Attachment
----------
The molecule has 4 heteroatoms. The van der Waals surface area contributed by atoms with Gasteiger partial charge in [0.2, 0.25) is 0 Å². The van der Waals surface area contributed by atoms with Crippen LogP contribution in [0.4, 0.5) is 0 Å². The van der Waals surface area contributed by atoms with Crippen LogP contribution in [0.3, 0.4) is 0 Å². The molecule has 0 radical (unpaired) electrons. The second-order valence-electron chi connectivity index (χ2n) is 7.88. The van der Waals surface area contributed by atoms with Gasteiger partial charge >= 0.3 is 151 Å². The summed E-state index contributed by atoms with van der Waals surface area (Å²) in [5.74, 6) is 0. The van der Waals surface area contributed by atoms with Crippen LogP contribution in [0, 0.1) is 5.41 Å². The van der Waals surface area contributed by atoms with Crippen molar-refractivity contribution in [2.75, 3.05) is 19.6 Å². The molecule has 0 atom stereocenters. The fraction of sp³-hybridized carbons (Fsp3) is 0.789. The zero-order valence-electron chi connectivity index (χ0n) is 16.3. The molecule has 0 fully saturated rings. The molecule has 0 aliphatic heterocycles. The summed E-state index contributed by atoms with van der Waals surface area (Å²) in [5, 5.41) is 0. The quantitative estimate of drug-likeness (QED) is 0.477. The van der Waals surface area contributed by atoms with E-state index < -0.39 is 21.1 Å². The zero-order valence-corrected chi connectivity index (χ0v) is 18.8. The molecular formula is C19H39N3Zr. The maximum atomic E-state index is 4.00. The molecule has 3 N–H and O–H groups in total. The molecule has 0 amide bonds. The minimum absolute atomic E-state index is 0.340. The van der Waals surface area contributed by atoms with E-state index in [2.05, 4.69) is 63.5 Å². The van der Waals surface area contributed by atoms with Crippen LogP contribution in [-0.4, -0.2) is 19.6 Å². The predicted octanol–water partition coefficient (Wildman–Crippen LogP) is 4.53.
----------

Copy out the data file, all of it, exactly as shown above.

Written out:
The molecule has 4 heteroatoms. The van der Waals surface area contributed by atoms with Gasteiger partial charge in [0.2, 0.25) is 0 Å². The van der Waals surface area contributed by atoms with Crippen LogP contribution in [0.4, 0.5) is 0 Å². The van der Waals surface area contributed by atoms with Crippen LogP contribution in [0.3, 0.4) is 0 Å². The molecule has 0 radical (unpaired) electrons. The second-order valence-electron chi connectivity index (χ2n) is 7.88. The van der Waals surface area contributed by atoms with Gasteiger partial charge >= 0.3 is 151 Å². The summed E-state index contributed by atoms with van der Waals surface area (Å²) in [5.74, 6) is 0. The van der Waals surface area contributed by atoms with Crippen LogP contribution in [0, 0.1) is 5.41 Å². The van der Waals surface area contributed by atoms with Crippen molar-refractivity contribution in [2.75, 3.05) is 19.6 Å². The molecule has 0 atom stereocenters. The fraction of sp³-hybridized carbons (Fsp3) is 0.789. The zero-order valence-electron chi connectivity index (χ0n) is 16.3. The molecule has 0 fully saturated rings. The molecule has 0 aliphatic heterocycles. The summed E-state index contributed by atoms with van der Waals surface area (Å²) in [5, 5.41) is 0. The quantitative estimate of drug-likeness (QED) is 0.477. The van der Waals surface area contributed by atoms with E-state index < -0.39 is 21.1 Å². The zero-order valence-corrected chi connectivity index (χ0v) is 18.8. The molecular formula is C19H39N3Zr. The maximum atomic E-state index is 4.00. The molecule has 3 N–H and O–H groups in total. The molecule has 0 amide bonds. The minimum absolute atomic E-state index is 0.340. The van der Waals surface area contributed by atoms with E-state index in [2.05, 4.69) is 63.5 Å². The van der Waals surface area contributed by atoms with Crippen LogP contribution in [-0.4, -0.2) is 19.6 Å². The predicted octanol–water partition coefficient (Wildman–Crippen LogP) is 4.53.